Figure 5

(a) Orthologous genes to S. cerevisiae SOA1 were present in all the Saccharomyces sensu stricto species, whereas SOA2 orthologues were only present in S. arboricola, S. uvarum and S. eubayanus. This is consistent with an early split in evolution since these species have the earliest split time of all Saccharomyces species. The previously uncharacterized S. cerevisiae genes YOL163W and YOL162W are split ORFs with high sequence similarity to the corresponding parts in S. uvarum SOA2. The topology and orientation of the S. cerevisiae SOA1 and S. uvarum SOA2 encoded transporters were predicted with TMPred and the predicted structure was plotted with Protter. (b) Substrate preference of S. uvarum Soa1 and Soa2. The SOA1 and SOA2 genes of S. uvarum were deleted in the diploid CBS7001 strain, the strain was sporulated and segregants containing either wild-type genes, or single or double deletions were selected. These were assayed for growth in liquid media at 25 °C with various sulfonates as sole source of sulfur. The results shown are the average for strains from two independent tetrads.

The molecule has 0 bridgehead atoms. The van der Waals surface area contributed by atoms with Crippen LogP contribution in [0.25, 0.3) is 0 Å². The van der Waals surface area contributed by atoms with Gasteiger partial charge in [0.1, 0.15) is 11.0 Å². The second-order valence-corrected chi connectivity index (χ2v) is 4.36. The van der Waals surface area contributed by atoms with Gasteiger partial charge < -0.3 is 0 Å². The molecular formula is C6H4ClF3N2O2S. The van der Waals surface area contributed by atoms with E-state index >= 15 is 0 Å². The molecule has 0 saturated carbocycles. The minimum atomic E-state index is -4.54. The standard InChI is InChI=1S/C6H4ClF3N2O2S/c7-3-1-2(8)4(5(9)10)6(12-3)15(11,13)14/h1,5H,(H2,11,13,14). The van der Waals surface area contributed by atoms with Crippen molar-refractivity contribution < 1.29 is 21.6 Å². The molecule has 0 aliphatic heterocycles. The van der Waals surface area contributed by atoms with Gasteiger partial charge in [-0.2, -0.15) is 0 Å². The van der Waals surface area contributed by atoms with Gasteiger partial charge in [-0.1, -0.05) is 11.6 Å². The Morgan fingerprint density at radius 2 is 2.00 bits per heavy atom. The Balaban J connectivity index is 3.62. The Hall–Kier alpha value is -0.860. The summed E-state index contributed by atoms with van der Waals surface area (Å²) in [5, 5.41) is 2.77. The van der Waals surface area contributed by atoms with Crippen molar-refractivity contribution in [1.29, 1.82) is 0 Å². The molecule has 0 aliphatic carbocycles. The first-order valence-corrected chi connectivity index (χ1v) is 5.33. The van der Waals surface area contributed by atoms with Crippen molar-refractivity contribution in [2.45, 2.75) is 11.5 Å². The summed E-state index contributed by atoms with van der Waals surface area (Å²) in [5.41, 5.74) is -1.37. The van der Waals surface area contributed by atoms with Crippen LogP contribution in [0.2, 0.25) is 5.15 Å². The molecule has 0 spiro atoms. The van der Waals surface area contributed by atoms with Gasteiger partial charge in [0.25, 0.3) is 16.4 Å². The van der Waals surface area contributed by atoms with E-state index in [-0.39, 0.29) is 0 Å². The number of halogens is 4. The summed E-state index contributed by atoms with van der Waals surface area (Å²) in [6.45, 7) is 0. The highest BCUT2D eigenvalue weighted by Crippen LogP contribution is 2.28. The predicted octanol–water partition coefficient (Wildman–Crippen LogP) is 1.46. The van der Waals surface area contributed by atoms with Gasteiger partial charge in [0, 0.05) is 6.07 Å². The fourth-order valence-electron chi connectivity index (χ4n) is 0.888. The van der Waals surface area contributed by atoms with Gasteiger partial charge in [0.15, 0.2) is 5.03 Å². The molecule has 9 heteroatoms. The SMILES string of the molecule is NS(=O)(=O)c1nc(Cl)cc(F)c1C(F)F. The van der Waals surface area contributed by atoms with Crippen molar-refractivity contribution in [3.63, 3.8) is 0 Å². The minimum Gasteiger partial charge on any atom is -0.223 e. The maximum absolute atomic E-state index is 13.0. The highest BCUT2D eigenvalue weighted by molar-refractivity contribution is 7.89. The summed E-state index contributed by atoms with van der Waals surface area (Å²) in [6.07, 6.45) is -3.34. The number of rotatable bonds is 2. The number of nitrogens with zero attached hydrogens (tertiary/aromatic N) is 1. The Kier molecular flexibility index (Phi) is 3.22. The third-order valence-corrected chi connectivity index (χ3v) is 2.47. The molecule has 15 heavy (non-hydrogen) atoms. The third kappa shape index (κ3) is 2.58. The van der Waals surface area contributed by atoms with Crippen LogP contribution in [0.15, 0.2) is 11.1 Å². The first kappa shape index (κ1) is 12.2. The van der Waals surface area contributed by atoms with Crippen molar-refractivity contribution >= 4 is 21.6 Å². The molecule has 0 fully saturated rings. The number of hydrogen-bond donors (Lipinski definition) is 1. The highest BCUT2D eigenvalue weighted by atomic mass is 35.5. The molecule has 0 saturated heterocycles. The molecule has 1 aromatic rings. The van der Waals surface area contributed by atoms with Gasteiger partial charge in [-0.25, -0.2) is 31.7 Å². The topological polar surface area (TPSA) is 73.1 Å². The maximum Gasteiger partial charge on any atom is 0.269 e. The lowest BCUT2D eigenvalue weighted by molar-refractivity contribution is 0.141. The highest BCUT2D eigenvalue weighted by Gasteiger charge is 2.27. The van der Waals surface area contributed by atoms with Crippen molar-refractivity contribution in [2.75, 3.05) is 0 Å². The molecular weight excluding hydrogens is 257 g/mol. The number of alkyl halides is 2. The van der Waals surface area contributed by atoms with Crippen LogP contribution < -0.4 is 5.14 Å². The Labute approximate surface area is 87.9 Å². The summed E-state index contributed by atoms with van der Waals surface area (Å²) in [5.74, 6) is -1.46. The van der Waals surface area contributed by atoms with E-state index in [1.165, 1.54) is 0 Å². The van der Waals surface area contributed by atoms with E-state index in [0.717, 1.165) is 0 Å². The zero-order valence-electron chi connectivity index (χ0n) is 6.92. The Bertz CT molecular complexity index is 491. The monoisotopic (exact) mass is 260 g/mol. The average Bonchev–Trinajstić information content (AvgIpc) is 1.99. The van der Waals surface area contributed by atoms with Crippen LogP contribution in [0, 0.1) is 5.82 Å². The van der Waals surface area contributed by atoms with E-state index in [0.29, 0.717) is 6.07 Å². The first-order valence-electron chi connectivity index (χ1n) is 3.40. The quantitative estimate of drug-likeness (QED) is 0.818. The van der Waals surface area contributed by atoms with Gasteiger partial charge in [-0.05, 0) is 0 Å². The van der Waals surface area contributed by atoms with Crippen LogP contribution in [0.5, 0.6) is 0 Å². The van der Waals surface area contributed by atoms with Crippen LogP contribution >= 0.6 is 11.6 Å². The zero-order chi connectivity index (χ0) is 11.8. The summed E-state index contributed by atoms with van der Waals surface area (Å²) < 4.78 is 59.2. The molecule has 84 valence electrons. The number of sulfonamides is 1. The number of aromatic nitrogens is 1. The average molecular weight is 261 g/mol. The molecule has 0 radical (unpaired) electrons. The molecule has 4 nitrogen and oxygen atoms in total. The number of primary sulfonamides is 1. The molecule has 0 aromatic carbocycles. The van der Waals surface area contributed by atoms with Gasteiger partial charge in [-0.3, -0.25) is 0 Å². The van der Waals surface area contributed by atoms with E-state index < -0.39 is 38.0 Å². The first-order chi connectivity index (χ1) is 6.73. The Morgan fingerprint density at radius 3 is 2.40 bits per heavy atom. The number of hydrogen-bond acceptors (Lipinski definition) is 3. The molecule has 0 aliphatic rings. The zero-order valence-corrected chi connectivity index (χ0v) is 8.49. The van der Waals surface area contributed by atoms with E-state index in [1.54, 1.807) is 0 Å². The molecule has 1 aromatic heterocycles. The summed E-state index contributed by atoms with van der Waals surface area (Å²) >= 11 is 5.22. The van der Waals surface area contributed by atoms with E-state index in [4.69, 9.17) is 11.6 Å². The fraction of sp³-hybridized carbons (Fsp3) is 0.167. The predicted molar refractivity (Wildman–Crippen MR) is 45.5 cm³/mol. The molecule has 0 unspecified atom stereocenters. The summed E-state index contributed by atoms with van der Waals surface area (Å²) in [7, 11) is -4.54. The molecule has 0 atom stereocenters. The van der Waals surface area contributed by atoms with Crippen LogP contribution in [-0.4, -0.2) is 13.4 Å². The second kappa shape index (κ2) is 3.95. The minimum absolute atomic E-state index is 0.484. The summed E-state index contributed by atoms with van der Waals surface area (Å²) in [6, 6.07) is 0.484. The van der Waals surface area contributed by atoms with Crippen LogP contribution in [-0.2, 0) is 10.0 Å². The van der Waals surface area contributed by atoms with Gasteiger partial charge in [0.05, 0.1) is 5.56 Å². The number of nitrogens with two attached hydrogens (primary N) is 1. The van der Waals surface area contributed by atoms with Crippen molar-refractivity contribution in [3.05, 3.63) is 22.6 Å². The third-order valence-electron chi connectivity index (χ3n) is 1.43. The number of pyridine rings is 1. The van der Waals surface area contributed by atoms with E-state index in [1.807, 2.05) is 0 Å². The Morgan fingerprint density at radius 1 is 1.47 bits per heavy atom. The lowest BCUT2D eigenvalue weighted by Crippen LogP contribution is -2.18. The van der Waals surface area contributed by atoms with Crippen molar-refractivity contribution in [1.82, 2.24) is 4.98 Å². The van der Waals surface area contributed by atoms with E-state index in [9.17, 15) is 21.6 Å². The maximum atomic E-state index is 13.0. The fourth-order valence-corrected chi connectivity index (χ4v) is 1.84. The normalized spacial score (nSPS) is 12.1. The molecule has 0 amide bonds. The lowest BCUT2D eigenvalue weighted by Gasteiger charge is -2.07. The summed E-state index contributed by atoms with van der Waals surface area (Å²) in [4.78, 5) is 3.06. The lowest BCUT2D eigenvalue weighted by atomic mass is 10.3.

The S. uvarum, S. eubayanus and S. arboricola SOA1 and SOA2 genes may encode two sulfonate transporters that complement each other. Indeed, single deletion of SOA1 or SOA2 in S. uvarum resulted in a very similar sulfur compound utilization profile as the parental wild-type strain, whereas double deletion of SOA1 and SOA2 caused a strong reduction of growth with mainly the sulfonate compounds as the sole source of sulfur (Fig. 5b). Only growth with butanesulfonate and hydroxymethane sulfonate was just partially dependent on Soa1 and Soa2. Growth with sulfite, choline sulfate and sulfate was not dependent on Soa1 and Soa2.

Adjacent genes syntenic with SOA1